Wales

Mental health research signs up first 100 volunteers

Computer artwork showing the brain of an elderly man affected by Alzheimer's disease
Image caption The research project is recruiting people with mental health disorders such as Alzheimer's and autism

A research project into understanding and improving the care and treatment of mental health in Wales says it has recruited its first 100 volunteers.

The National Centre for Mental Health (NCMH) aims to sign up 6,000 for its work with academics and health staff.

It wants to enlist people across a range disorders such including autism, schizophrenia and Alzheimer's disease.

NCMH director Prof Nick Craddock, of Cardiff University, said: "Our research aims to use patients' experiences."

The £3m university-based centre launched in July last year is funded by the Welsh government's National Institute for Social Care and Health Research.

Volunteers join the Wales Mental Health Network (WMHN), established to study the biological, psychological and lifestyle factors which contribute to the mental health problems which some people experience.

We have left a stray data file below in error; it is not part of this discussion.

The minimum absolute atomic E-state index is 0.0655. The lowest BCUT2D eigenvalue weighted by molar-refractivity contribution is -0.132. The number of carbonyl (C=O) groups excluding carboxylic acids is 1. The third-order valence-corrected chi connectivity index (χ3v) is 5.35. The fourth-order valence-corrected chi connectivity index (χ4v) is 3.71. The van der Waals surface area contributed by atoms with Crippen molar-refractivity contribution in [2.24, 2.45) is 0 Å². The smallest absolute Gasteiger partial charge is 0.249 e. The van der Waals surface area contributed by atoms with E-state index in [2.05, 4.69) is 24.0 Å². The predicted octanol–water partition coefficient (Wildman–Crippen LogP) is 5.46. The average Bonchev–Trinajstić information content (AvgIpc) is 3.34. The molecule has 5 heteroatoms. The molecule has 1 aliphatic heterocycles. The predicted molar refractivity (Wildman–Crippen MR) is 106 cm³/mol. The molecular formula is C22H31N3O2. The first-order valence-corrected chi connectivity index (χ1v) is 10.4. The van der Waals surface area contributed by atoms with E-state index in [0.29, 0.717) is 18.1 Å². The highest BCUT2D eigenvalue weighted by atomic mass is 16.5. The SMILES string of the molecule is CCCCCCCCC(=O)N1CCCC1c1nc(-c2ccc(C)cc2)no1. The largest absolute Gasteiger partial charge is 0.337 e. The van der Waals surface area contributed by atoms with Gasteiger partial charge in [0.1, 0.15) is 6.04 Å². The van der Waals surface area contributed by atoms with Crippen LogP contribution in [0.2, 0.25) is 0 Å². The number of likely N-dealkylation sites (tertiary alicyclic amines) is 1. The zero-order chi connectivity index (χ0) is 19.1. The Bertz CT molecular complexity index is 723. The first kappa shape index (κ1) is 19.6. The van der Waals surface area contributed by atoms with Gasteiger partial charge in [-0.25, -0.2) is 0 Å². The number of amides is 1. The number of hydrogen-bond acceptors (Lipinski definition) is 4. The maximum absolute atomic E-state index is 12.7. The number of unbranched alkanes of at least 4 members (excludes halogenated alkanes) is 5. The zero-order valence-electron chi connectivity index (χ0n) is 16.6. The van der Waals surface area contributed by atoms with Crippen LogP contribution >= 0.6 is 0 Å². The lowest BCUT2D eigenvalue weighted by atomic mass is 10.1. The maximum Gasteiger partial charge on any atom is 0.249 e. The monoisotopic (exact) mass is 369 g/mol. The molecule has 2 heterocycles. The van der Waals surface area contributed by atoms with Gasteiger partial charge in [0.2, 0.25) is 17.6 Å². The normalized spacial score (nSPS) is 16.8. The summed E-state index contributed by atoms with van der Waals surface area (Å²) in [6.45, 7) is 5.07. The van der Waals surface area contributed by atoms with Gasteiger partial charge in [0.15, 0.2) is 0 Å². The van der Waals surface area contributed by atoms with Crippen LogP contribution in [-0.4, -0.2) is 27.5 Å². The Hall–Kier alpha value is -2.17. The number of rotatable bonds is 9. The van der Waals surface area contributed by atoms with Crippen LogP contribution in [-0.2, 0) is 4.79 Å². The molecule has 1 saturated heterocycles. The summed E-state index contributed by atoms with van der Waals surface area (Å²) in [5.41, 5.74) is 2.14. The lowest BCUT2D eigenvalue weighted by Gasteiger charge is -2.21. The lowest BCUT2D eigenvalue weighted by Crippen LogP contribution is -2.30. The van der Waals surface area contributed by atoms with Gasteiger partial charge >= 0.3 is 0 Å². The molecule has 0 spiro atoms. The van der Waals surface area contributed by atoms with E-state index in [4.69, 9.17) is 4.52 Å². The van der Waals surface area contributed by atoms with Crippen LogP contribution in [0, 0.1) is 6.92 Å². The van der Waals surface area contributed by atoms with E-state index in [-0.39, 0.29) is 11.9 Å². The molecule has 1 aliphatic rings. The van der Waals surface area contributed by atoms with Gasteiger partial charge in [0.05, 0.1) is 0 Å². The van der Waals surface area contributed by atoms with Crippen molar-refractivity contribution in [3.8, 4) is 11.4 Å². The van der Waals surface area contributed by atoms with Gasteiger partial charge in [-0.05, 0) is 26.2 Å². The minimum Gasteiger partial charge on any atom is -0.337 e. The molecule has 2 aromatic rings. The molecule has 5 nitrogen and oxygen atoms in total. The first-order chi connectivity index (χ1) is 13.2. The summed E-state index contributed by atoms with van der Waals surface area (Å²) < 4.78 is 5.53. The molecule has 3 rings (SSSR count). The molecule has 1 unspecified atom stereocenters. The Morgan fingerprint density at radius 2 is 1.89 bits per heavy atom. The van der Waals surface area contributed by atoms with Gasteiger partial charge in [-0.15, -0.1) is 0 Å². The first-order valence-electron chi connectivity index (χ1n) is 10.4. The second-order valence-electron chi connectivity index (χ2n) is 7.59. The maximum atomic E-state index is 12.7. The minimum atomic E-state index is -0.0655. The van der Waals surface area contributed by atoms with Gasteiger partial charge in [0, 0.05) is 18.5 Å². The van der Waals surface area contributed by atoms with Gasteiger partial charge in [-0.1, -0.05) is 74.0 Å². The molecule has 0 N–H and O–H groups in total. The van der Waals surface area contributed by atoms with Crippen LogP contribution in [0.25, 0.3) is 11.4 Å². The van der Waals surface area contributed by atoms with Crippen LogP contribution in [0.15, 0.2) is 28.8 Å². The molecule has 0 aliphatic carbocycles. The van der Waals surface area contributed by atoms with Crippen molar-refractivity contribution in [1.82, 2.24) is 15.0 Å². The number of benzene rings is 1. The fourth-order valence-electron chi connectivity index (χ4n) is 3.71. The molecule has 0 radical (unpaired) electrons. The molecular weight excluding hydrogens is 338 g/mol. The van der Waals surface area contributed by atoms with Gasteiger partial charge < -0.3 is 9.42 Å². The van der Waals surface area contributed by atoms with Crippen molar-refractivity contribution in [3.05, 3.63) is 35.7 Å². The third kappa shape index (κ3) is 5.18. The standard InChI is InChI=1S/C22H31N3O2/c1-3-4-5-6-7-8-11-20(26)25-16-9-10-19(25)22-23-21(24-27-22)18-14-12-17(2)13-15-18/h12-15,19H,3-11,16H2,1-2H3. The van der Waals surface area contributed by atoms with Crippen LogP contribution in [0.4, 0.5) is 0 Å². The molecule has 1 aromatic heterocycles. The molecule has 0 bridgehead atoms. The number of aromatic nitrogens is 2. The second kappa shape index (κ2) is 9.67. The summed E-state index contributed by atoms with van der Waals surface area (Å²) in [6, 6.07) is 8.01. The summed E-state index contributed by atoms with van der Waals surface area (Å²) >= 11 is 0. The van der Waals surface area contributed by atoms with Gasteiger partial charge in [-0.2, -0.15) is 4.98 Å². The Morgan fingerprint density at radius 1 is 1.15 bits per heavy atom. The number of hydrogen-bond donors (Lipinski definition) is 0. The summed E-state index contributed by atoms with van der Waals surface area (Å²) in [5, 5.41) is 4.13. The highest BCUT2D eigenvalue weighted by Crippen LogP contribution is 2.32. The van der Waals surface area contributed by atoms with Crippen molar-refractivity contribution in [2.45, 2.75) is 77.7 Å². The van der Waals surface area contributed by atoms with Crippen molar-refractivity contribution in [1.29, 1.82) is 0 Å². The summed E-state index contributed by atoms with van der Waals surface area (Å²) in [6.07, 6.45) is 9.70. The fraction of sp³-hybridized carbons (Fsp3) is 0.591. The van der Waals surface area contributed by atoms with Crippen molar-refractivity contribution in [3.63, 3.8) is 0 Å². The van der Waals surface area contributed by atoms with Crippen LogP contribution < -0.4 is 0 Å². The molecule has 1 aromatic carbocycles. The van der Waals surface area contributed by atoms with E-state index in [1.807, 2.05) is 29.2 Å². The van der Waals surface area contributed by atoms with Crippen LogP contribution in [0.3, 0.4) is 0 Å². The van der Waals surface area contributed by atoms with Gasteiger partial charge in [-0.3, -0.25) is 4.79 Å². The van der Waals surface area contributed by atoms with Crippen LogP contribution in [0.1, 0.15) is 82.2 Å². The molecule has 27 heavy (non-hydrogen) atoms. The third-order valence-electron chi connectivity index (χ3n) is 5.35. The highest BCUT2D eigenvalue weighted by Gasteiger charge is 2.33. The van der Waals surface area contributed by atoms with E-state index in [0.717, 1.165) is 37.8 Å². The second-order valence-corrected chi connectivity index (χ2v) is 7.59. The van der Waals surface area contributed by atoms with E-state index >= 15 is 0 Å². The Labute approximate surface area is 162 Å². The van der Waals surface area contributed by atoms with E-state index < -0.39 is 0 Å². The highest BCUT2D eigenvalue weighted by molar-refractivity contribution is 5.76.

One of the first to sign up was Colin Robins, 44, from Cardiff who suffers with post traumatic stress disorder (PTSD).

'Informal interview'

He said: "I found the process easy, quite relaxing and pleasant and I would encourage others to take part in order to make the general public aware that there is a problem and mental ill health should not be a taboo subject.

"People are still not even aware of what PTSD is - that needs to change."

Prof Craddock said volunteers of all ages have an informal 20-minute interview with a researcher, often in their own home or at their local health clinic.

He said: "Traditionally it's been difficult for people to come forward to discuss their mental health problems to help others - we want to change that."

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